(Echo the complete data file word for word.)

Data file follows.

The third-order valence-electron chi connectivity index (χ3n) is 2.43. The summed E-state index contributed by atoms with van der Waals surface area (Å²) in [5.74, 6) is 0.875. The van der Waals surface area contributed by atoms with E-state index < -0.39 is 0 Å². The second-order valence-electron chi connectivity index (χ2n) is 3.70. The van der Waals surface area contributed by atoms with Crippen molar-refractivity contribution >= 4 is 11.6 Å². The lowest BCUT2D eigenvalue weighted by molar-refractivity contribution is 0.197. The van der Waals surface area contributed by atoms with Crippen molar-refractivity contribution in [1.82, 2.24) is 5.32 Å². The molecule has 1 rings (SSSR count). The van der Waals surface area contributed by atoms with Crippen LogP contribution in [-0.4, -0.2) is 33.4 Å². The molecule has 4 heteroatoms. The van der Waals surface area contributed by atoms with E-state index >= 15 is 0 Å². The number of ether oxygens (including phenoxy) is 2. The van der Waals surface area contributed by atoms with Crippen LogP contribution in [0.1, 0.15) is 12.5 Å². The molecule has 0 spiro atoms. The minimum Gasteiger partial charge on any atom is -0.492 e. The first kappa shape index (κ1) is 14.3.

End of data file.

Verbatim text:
The third-order valence-electron chi connectivity index (χ3n) is 2.43. The summed E-state index contributed by atoms with van der Waals surface area (Å²) in [5.74, 6) is 0.875. The van der Waals surface area contributed by atoms with E-state index < -0.39 is 0 Å². The second-order valence-electron chi connectivity index (χ2n) is 3.70. The van der Waals surface area contributed by atoms with Crippen molar-refractivity contribution >= 4 is 11.6 Å². The lowest BCUT2D eigenvalue weighted by molar-refractivity contribution is 0.197. The van der Waals surface area contributed by atoms with Crippen molar-refractivity contribution in [1.82, 2.24) is 5.32 Å². The molecule has 1 rings (SSSR count). The van der Waals surface area contributed by atoms with Crippen LogP contribution in [-0.4, -0.2) is 33.4 Å². The molecule has 4 heteroatoms. The van der Waals surface area contributed by atoms with E-state index >= 15 is 0 Å². The number of ether oxygens (including phenoxy) is 2. The van der Waals surface area contributed by atoms with Crippen LogP contribution in [0.1, 0.15) is 12.5 Å². The molecule has 0 spiro atoms. The minimum Gasteiger partial charge on any atom is -0.492 e. The first kappa shape index (κ1) is 14.3.